(Updated: May 27, 2011. Gil Scott Heron passed away today from an illness he picked up while traveling Europe. He was 62.)
When Gil Scott-Heron wrote his oft quoted composition, “The Revolution Will Not Be Televised” (first appearing in public in 1970), I don’t think anyone really understood the political ramifications that would result from it. An American poet, author and songwriter, Scott-Heron is generally credited by modern hip hop artists as a major influence. The song itself is considered one of the top political songs of all time.
At the time Scott-Heron wrote the song, television had begun to exert an influence in politics. Some suggest that John Kennedy may have defeated Richard Nixon in the televised debates because he was far more telegenic than Nixon. And, of course, the war in Vietnam was being broadcast almost in real time. The televised war gave Americans a real taste of what their government was doing in foreign nations and the true cost of that effort. Technology, for better or worse, was changing the face of politics.
It is not unlike what is going on in Egypt today. Same idea, different technology.
In many ways, the Internet has fundamentally changed everything. Who needs a travel agency anymore? Print media may soon be extinct. The music industry was finally dismantled. Copyright laws will need to be revisited. My branch of the campus Post Office closed last month after several decades of operation because the Internet is cutting into their profit margin. Privacy is all but dead.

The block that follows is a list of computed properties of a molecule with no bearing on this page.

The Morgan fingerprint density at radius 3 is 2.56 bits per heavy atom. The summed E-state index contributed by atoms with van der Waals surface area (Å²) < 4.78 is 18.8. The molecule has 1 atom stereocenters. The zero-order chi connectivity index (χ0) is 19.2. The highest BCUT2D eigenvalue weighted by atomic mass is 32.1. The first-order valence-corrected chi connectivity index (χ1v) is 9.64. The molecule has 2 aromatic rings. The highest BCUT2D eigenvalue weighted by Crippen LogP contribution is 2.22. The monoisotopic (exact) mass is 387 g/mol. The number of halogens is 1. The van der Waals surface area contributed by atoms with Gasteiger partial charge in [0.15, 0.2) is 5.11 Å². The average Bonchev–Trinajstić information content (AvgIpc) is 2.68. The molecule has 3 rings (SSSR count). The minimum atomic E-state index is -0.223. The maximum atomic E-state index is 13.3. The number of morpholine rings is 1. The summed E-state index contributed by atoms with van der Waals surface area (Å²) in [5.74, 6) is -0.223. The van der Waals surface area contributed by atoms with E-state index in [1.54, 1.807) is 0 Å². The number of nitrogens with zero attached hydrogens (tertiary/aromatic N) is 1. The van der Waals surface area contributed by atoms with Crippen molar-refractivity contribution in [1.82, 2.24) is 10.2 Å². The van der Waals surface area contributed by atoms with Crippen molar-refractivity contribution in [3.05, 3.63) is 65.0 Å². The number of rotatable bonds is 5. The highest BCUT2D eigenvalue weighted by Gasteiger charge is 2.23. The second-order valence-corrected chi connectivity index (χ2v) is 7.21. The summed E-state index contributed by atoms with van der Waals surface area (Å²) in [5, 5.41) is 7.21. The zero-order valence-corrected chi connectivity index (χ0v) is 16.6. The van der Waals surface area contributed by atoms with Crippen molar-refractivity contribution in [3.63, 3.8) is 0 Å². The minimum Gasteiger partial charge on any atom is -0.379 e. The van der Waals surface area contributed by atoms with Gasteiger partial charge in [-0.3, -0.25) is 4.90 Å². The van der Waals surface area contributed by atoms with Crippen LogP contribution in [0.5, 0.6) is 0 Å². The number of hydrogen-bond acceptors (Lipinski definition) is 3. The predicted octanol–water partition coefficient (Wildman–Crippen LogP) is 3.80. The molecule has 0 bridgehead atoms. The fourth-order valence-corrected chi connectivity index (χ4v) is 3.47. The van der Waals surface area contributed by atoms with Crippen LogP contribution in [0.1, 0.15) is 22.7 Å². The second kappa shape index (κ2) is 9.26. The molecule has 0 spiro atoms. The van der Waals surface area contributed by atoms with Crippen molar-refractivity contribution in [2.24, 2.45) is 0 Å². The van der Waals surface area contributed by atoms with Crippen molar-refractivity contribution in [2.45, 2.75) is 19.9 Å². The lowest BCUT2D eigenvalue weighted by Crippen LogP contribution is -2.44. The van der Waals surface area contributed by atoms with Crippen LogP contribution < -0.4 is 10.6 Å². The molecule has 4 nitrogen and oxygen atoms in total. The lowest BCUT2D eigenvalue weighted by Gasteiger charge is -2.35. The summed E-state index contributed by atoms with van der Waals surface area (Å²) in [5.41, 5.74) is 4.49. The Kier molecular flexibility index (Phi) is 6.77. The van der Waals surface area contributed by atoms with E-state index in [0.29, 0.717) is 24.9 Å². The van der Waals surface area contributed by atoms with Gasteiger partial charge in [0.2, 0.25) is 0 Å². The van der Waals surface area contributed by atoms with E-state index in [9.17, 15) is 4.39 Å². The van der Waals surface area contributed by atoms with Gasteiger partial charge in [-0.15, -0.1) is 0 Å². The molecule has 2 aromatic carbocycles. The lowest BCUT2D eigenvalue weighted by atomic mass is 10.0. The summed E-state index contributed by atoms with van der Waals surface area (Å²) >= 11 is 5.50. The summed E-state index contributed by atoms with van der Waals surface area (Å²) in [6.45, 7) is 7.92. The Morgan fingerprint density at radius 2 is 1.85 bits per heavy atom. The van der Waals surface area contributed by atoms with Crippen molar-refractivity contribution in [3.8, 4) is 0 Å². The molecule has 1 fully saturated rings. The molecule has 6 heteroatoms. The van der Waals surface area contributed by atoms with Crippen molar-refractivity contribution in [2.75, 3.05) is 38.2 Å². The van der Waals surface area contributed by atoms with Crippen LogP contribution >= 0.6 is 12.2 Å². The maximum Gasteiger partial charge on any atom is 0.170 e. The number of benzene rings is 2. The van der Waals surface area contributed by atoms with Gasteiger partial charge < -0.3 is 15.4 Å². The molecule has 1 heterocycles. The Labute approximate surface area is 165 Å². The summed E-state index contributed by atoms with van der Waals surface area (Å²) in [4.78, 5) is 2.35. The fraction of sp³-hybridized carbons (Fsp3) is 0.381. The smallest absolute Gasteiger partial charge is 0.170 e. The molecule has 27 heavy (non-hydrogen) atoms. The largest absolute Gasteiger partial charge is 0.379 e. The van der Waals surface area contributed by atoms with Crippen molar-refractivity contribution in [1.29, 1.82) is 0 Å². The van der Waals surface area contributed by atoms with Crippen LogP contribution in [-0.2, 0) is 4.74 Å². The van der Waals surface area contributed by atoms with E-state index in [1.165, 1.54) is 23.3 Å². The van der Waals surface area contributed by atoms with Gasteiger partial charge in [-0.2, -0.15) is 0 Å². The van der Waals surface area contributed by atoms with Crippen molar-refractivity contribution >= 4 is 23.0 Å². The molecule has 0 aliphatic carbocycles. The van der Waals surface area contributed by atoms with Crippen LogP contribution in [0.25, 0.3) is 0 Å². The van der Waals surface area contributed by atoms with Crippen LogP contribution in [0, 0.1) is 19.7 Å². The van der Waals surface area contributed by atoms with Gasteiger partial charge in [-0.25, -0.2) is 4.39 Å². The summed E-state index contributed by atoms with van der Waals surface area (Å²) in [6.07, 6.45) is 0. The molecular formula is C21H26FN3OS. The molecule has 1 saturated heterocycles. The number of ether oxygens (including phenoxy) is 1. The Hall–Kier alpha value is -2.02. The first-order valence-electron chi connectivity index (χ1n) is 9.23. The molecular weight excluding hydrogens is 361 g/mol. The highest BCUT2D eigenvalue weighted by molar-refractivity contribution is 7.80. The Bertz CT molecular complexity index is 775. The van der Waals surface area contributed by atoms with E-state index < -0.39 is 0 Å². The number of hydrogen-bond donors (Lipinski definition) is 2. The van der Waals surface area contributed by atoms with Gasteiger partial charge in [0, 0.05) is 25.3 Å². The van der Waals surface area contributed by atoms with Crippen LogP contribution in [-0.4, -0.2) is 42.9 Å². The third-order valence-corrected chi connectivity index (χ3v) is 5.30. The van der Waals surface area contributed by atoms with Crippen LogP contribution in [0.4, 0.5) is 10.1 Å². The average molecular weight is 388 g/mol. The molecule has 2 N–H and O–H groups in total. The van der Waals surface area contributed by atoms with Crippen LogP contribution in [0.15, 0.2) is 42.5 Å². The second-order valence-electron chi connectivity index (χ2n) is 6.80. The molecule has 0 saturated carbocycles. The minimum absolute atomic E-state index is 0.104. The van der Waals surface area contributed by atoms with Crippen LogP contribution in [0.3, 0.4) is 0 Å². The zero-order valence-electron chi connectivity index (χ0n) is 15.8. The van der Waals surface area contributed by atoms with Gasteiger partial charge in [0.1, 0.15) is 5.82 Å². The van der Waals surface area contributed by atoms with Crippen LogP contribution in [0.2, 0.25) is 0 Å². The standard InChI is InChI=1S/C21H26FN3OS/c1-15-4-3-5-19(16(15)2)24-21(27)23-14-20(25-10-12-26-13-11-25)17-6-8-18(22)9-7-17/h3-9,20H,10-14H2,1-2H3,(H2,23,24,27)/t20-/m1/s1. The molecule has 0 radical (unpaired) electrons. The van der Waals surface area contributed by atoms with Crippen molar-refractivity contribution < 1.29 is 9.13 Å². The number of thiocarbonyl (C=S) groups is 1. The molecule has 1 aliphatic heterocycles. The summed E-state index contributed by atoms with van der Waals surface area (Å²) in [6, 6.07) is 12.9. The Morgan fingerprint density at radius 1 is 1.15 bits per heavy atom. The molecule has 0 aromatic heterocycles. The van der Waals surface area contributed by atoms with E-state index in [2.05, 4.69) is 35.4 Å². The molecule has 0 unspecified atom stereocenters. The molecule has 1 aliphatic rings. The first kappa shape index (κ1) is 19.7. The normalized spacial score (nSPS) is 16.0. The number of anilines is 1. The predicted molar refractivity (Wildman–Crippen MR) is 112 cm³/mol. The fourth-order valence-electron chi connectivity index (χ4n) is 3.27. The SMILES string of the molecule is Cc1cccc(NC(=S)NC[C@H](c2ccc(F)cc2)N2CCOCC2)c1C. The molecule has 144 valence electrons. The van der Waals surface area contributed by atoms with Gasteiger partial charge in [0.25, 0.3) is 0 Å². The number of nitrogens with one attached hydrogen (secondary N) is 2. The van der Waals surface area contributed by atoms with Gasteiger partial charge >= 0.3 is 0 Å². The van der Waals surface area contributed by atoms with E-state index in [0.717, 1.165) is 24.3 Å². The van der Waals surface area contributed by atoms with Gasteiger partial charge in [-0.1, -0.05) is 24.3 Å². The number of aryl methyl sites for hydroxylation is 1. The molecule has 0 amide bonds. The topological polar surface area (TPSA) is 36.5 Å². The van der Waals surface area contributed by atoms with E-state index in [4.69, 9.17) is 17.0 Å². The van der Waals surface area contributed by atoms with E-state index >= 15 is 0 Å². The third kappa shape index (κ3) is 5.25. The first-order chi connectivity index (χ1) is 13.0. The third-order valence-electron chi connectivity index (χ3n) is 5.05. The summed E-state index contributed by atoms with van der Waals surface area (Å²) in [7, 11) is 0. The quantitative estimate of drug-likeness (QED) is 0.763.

There are good things about the Internet, to be sure. Shopping got easier. Research definitely got easier. I mean, my generation actually had to go look up stuff in a big building full of dusty books. We had to remember things as well. But now, if I hit a deer with my car in the mid-afternoon, I can Google on my Droid how to dress the carcass, find a recipe for venison stew, and have the insurance agency fixing my car, all in time to catch the evening news.
Social networking is an interesting by-product of the age of the Internet. I confess I just rented The Social Network from a Redbox the other night. Aside from the takeaway that Zuckerberg and his Ivy League pals are douchebags, it struck me how ubiquitous the whole phenomenon is. And how quickly it happened. It’s like the world became a hive mind overnight.
Another confession: I try to stay out of Facebook. I get tired of people I haven’t had contact with in years wasting my time with frivolous pursuits. I honestly do not even want to know what Farmville is. And Monotreme, one of the other authors on this blog, just hooked me in to Twitter. I have issues with living in a world of 140 characters or fewer, but it is interesting to drop in on real-time conversations about what is going on in the world with people I find compelling. Plus we get blog traffic from it.
On to what’s happening in the Middle East. First, they’ve had thirty years of what is essentially martial law. Mubarak never relaxed the “state of emergency,” so while Egypt’s leadership has been the least dictatorial of any country in the region, it remains a teensy bit totalitarian. Combine that with a lagging world economy and a new way to communicate with virtually everyone, and you have an army ready to mobilize in an instant.